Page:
A white pickup truck with "Rescue" written on its side made its way through the early morning darkness from the Clearwater Marine Aquarium south to St. Pete Beach. Mike Anderson, supervisor of the aquarium's Marine Turtle Program, rode quietly in the front seat, wearing a blue turtle program T-shirt, sunglasses perched on top of his visor.
Two interns chatted away in the back seat. One was on her first turtle nest search and was excited. The other was angry. Elizabeth Shaw was angry with ignorant people who leave trash on the beach, angry with people who pull stakes up from marked sea turtle nests and angry with the lack of education that leads people to endanger already endangered sea turtles.
"People think that just because they're out on the beach they can do whatever they want," Shaw said. "They think it's their right to be out there and relax, but they have responsibilities that come with that."
Florida's turtle nesting season runs from May through September. Early each morning, staffers, volunteers and interns with the Clearwater aquarium's turtle program patrol the beaches stretching between St. Pete Beach and Clearwater, searching for and marking off nests laid by turtles the previous night.
"The biggest obstacle sea turtles have right now is humans, so we have to try to reverse some of the damage we've caused and make it easier for them to use these beaches for nesting," Anderson said. "It's really important that the turtles make it on their own in their natural setting."
Five species of sea turtles nest on Florida's beaches. All are endangered so it is important that beachgoers and residents minimize their impact on the nesting process.
Turtles are extremely vulnerable on land, not only because they are much slower than in water, but also because their unsupported weight on land compresses their lungs and makes it difficult for them to breathe. Their vulnerability makes them cautious, which means any interruption during their nesting process could send a turtle back to the water.
"The most important thing is keeping the lighting low on the beach," Anderson said.
Artificial light on the beach can cause a female turtle to turn back to the water before laying her eggs. It is most harmful to the hatchlings, though, who use moonlight reflecting on the water to guide them to the ocean upon hatching. Artificial lighting can disorient hatchlings, making them vulnerable to raccoons and cars.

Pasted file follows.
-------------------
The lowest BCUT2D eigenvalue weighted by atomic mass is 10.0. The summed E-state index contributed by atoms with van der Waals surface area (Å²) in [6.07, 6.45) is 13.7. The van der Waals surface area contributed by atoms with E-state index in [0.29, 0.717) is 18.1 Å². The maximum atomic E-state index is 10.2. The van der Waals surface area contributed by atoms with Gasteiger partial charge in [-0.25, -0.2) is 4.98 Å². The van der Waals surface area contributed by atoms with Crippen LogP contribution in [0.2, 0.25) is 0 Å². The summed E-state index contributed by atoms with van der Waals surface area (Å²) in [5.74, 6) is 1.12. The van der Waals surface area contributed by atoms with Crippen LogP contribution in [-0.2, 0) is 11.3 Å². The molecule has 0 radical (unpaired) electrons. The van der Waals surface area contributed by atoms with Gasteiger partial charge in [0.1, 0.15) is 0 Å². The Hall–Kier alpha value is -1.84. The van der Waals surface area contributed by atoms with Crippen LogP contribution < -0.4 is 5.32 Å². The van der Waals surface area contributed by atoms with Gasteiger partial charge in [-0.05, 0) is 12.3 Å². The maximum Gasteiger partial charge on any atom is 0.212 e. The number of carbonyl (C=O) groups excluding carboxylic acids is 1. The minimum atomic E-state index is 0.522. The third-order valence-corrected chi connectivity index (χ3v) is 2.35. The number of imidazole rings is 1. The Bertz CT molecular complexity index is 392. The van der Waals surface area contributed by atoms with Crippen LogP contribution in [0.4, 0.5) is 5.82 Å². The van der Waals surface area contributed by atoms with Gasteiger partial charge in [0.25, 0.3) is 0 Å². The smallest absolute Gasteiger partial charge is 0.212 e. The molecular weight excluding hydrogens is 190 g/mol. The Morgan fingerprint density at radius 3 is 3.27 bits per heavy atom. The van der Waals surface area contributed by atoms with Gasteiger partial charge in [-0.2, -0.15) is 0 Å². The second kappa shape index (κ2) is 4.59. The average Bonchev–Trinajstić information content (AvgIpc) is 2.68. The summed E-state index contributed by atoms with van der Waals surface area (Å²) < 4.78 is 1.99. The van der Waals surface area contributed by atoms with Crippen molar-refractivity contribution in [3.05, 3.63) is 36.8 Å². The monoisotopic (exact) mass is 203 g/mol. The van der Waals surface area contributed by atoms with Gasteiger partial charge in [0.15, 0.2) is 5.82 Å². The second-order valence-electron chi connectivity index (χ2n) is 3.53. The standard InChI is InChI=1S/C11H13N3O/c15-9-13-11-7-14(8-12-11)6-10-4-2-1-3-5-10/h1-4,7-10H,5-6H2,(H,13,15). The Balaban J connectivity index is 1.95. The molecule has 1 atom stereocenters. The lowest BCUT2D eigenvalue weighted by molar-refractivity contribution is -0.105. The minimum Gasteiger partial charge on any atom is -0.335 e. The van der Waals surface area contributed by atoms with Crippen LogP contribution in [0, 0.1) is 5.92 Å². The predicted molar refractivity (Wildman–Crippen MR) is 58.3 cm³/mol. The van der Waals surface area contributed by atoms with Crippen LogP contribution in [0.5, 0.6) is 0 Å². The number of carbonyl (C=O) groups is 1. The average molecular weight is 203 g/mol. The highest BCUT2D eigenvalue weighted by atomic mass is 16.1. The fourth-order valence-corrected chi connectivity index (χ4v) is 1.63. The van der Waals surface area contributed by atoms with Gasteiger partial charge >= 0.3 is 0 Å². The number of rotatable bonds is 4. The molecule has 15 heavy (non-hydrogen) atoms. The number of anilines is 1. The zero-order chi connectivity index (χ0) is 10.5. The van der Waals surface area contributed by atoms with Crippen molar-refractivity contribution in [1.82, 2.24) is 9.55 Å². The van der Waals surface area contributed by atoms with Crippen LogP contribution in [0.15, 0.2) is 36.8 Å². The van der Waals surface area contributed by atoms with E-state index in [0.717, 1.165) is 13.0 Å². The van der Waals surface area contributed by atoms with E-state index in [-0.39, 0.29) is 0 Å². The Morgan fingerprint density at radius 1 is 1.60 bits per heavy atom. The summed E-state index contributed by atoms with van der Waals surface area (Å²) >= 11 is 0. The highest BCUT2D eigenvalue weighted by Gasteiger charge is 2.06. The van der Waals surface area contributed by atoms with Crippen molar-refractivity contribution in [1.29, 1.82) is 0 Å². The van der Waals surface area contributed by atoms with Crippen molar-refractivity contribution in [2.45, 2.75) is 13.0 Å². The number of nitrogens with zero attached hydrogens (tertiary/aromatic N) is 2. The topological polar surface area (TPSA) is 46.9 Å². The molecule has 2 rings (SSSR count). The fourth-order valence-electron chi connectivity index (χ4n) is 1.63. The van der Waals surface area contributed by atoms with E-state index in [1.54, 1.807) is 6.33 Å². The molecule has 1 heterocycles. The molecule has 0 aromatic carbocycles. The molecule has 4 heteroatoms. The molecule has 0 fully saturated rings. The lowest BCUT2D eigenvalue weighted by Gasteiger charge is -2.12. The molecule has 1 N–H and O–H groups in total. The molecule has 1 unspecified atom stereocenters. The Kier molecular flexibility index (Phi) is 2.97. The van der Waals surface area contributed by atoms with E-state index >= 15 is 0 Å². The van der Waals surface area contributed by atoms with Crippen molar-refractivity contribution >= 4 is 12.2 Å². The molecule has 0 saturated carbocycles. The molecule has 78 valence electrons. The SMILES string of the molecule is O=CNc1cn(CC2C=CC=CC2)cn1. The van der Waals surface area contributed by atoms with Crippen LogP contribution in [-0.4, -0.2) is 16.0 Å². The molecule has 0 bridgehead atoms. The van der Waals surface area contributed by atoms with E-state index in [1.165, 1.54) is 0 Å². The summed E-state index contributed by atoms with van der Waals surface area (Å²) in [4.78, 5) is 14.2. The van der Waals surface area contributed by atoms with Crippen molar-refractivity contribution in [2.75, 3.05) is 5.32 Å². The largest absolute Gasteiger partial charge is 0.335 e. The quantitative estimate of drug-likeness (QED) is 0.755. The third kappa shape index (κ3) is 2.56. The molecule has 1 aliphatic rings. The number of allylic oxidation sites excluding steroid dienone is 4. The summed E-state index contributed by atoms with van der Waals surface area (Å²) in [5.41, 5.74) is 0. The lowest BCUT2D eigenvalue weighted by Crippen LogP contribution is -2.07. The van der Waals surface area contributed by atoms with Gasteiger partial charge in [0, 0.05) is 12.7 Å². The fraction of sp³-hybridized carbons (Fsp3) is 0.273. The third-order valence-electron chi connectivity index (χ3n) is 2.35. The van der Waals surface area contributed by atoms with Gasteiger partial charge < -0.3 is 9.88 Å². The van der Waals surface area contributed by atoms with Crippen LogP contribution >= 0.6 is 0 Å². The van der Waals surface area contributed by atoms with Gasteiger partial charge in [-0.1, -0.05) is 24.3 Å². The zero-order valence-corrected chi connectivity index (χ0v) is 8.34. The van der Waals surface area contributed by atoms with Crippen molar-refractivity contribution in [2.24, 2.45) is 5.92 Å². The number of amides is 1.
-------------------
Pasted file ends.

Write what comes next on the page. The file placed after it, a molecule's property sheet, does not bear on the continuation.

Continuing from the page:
"We have people on the beach trying to get the hatchlings to go the right way," Anderson said. "It's really cool to see, but it's kind of unfortunate that we have to be there to protect them."
It's also important for people to pick up after themselves, as trash and abandoned beach chairs become obstacles for turtles.
"Usually (hatchlings) make their way to the water, but if they can't see the water that can be a problem," Anderson said.
People inland can also have an impact on marine life. Releasing balloons can be detrimental to turtles and other beach wildlife if they land on the beach.
"Some species of turtles will feed on jellyfish, and half-deflated balloons floating in the water look a lot like jellyfish," Anderson said.
The Clearwater Marine Aquarium found a record 200 nests on the beaches it patrolled last season, including those that Tropical Storm Debby washed away. This season, they have found 13 nests so far.
The aquarium also takes in injured turtles for rehabilitation, the latest of which was named Duran Duran in honor of Anderson's musical taste. There are nine turtles in their care at the moment.
"We have to try to make it easier for them to use these beaches for nesting,'' he said, "because they were here long before we were and, without us around, they'd be able to do it for millions of more years."
Contact Jessica Floum at (727) 893-8340 or email@example.com.